Subject: Re: Finally fixing password and kbd-int userauth, and git talk

Re: Finally fixing password and kbd-int userauth, and git talk

From: Dave McCaldon <>
Date: Thu, 21 Jan 2010 17:07:16 -0500

On Jan 21, 2010, at 3:32 PM, Peter Stuge wrote:

> Dave McCaldon wrote:
>>> I agree with Alexander, fix up uses of the now-deprecated pubkey
>>> define and this is good for a commit!
>> I hate to open up another can of worms, but I left this alone
>> because there's another, similar define
>> LIBSSH2_ERROR_PUBLICKEY_UNVERIFIED. I'm not sure how this relates
> I'm surprised you're not sure. It is unrelated and does not need to
> be touched.

The descriptions are vague:

The username/public key combination was invalid.

The username/public key combination was invalid, or the signature for the supplied public key was invalid.

It sounds like UNVERIFIED is a superset of UNRECOGNIZED plus the invalid signature, which is why I left both existing usages alone.

>> Is it reasonable to simply supply and additional patch, or do I
>> need to roll this back and create a new patch? (or maybe squish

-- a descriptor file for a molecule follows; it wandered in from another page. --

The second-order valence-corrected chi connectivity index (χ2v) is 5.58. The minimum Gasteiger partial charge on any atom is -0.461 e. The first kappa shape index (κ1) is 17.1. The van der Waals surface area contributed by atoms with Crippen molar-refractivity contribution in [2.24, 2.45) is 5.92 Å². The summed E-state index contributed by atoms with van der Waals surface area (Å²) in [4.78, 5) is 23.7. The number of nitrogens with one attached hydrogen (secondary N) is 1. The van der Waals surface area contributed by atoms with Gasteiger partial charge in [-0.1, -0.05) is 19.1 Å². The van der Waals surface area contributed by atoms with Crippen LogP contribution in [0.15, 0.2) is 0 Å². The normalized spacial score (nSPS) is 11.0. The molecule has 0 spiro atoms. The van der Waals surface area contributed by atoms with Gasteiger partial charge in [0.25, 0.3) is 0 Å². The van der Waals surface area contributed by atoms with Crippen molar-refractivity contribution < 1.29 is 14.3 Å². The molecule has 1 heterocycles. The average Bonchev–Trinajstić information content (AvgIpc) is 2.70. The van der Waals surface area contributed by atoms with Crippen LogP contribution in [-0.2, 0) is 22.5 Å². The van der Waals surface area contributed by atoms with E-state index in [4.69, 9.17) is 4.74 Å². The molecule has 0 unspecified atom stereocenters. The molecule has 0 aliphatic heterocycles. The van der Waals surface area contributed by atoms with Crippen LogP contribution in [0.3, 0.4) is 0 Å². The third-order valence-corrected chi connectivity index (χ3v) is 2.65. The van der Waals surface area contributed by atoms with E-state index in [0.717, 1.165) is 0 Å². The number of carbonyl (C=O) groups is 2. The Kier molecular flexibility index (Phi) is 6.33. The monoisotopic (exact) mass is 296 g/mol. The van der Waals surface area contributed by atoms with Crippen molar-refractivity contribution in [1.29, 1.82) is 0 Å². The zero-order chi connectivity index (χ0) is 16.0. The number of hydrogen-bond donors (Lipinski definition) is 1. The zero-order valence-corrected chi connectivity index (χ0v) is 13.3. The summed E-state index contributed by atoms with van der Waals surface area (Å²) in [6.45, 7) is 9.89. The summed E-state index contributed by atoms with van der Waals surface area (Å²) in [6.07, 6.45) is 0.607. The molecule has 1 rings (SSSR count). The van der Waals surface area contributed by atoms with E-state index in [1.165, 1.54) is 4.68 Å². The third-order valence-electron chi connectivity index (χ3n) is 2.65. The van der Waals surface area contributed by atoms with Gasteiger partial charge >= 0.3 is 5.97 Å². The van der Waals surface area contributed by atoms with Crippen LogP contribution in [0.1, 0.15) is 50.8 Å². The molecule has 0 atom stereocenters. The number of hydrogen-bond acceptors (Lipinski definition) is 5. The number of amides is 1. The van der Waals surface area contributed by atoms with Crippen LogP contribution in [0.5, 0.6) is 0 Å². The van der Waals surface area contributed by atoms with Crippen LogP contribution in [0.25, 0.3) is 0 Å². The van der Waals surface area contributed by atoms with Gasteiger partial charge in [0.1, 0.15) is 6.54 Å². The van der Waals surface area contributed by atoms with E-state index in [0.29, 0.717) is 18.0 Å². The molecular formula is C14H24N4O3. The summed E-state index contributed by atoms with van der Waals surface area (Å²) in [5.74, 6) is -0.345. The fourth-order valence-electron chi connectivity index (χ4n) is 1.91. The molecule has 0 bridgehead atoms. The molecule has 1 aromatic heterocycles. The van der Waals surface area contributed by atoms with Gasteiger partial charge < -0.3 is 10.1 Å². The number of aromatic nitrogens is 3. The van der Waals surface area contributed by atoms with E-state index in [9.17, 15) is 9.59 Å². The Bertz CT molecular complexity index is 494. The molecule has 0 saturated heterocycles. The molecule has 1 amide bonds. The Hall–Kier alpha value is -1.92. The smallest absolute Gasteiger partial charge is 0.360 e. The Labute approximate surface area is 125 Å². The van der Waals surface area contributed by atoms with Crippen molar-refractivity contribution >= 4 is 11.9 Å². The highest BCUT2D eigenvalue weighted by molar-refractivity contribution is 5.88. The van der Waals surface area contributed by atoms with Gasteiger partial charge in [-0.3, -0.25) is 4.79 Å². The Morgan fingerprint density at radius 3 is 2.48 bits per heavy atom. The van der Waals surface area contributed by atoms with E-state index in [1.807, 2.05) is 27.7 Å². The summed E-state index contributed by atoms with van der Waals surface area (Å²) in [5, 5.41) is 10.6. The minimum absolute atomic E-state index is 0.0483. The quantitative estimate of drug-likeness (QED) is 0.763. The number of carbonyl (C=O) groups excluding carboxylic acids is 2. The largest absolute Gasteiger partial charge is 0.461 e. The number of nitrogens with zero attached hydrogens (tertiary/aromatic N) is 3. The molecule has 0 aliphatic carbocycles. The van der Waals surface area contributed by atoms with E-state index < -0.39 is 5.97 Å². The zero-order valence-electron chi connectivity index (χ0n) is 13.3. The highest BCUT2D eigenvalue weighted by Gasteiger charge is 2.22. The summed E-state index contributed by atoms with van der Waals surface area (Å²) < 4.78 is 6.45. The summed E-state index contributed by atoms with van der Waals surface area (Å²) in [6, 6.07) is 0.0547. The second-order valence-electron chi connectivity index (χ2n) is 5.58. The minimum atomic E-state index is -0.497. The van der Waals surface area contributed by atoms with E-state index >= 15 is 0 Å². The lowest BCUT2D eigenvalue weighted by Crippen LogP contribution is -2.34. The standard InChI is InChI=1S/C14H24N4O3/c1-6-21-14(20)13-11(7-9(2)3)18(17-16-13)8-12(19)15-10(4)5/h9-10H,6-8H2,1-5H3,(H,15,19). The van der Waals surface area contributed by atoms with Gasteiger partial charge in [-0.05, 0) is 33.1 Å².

>> the two into one -- my O'Reilly Git book just arrived today!).
> Please send a single patch, since it greatly helps when applying your
> changes.
> If anyone has questions about how to work with git to prepare patches
> then please just ask them and we'll try to answer. There is also a
> very helpful IRC channel #git on where you can get
> help from git experts almost 24/7.
> It is totally possible to change history in git, you can go back and
> make changes to an old commit, and then rebase any later events onto
> the new version of the old commit. Another pattern is to use branches
> a lot. I'm not using branches very much, but they can be very handy.
> This patch you sent was 2/2, so apparently it is not the only patch
> you have against current master? Or was the first one already pushed
> by Daniel?

Correct, I did a 'git pull', but not with --rebase.

> In that case you can git pull --rebase and after that
> would you only be a single commit ahead? If you only need to change
> the very latest commit in your repo then things are very simple, just
> change files, git add them, then git commit --amend
> Or do you need to change an older commit?

I have since committed a fix to the context strings in libssh_debug().

Received on 2010-01-21